Answer to a question from a reader

What do I do if the municipality refuses to comply with a court order against them?

The short answer

The best way would be seek to seek legal advice about how to enforce the court order.

The whole question

Dear Athalie

I have no electricity because the municipality keeps cutting off my electricity services. They even charge me rates and taxes on a house that has an illegal structure. I have reached out to the MMC and the Mayor but it was to no success. I eventually approached the High Court on an urgent basis to interdict the Municipality from interrupting my services until the dispute was resolved. I was granted an interim order with a rule nisi which filed their notice of intention to oppose but never filed their opposing papers. The rule was eventually confirmed in 2016 after being extended on three instances.

What can I do?

The long answer

These are never straightforward matters, but let’s first look at what the Constitution says about court orders: Section 165 (5) of the Constitution says that any order issued by a court “binds all persons to whom and all organs of state to which it applies”. 

So, to ignore a court order is not only frustrating for you, who had applied for it, but it also undermines the Constitution which holds that no one is above the law. 

Remember that the Constitutional Court found former President Jacob Zuma guilty of contempt for refusing to appear before the Zondo Commission, despite the counter claims that he was found guilty without a trial. Contempt of court does not require a trial to establish. Therefore, in the case of President Zuma, his guilty verdict did not require a criminal trial before he was sentenced.

To indicate what a complex matter contempt of court proceedings are, Jason Brickhill, an advocate at the Johannesburg Bar and Director of Litigation at the Socio-Economic Rights Institute of South Africa (SERI), wrote the following in the Oxford Human Rights Hub about the Zuma case: 

"The matter presented a vexing tension between the constitutional imperative to vindicate the rule of law, a founding value of the Constitution, and the human rights of contemnors. This tension arose in the muddy waters of the procedural dilemmas presented by the hybrid civil-criminal nature of contempt proceedings. Such proceedings originate in civil proceedings, but culminate in a finding of guilt – beyond reasonable doubt – of a crime, for which imprisonment is a competent sentence. All this happens without an ordinary criminal trial or any of the protections it offers."

In your case, it would certainly seem that the municipality is in contempt of the court order, but as Schoeman Law in an article for  GoLegal points out, “… certain elements must be proven in order to determine whether the contemnor can in fact be found in contempt. The Court in Mstjhabeng Local Municipality v Eskom Holdings Limited and Others; Mkhonto and Others v Compensation Solutions (Pty ) Limited (CCT 217/15; CCT 99/16) [2017] ZACC 35; 2017 (11) BCLR 1408 (CC); 2018 (1) SA 1 (CC) cited that the below requirements must be satisfied in order to succeed with an application:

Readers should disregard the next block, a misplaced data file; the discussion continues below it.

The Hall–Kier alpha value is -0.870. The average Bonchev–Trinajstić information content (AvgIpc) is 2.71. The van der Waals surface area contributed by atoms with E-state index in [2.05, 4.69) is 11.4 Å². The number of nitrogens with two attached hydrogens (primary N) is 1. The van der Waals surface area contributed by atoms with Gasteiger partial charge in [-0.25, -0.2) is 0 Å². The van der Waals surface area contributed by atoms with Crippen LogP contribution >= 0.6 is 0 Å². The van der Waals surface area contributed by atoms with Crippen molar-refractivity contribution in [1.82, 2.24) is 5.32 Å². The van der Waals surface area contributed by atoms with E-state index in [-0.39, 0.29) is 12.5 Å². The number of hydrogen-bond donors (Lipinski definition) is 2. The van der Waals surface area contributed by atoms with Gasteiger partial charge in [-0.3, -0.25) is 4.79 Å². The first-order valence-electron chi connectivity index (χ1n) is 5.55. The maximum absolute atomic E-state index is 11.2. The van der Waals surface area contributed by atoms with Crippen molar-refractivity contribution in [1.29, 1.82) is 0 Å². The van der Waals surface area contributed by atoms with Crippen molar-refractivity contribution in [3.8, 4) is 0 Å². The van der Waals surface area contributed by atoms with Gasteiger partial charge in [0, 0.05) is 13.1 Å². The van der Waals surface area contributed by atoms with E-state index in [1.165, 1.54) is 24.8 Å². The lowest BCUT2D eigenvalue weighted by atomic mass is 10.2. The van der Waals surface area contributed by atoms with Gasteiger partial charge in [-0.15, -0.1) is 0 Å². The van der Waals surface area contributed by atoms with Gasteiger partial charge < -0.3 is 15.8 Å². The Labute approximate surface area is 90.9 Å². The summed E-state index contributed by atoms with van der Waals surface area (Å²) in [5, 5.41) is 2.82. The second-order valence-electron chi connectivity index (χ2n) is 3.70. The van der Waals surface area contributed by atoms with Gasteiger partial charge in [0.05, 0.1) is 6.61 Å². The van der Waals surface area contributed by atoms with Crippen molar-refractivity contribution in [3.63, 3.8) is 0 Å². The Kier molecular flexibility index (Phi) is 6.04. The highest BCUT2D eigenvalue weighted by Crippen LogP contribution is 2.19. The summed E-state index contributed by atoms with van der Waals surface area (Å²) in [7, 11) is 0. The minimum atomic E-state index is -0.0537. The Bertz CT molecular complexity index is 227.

• The existence of the order;

  • The order must be served on, or brought to the notice of the alleged contemnor;

  • There must be non-compliance with the order; and

  • The non-compliance must be wilful and mala fide (there must be deliberate defiance of the Court order).”

The first three requirements would seem to be fulfilled in your case, but the last one – that the non-compliance must be wilful and mala fide (in bad faith) – would have to be proved.

On my own municipal accounts, it indicates that even if I have declared a dispute with the municipality over the account, I am still obliged to pay it pending the resolution of the dispute. This is perhaps what the Tshwane municipality is relying on. 

But, as Gift Xaba and Gaby Wesson wrote in a Cliffe Dekker Hofmeyer blog: “On 14 February 2022, the Constitutional Court in Municipal Manager OR Tambo District Municipality and Another v Ndabeni [2022] ZACC 3 reaffirmed that a court order is binding until it is set aside by a competent court, and that this necessitates compliance, regardless of whether the party against whom the order is granted believes it to be a nullity or not. Importantly, however, the court further confirmed that where an organ of state genuinely believes that an order of court is a nullity, then it has a duty in the public interest to pursue an appeal to correct the illegality."

The court summed it up:

  • Court orders granted by a competent court are binding until set aside by a competent court in terms of section 165(5) of the Constitution, irrespective of whether they are valid; and

  • Wrongly issued judicial orders are not nullities.

“The court stated that for an order to be binding, all that is required is that the court in which the order was made must have had jurisdiction. Once this has been established, the decision must either be challenged by way of review (in the instance of some decisions of the Magistrate’s Court) or by complying with appeal proceedings. Whether the decision was right or wrong on the merits does not affect the binding force of the order which stands until it is set aside on appeal or review by a competent court with jurisdiction.”(My emphasis)

Clearly, the municipality is at fault for failing to oppose or appeal the court order and simply ignoring it. So, I would think that your best course is to seek legal advice about how to enforce the court order. 

If you cannot afford a lawyer, you can approach Legal Aid. Legal Aid is a means-tested organisation and must assist people who cannot afford a lawyer. Here are their contact details:

  • Legal Aid Advice Line (Toll-free): 0800 110 110

  • Please-Call-Me number: 079 835 7179

Wishing you the best,

Answered on Nov. 8, 2022, 12:22 p.m.

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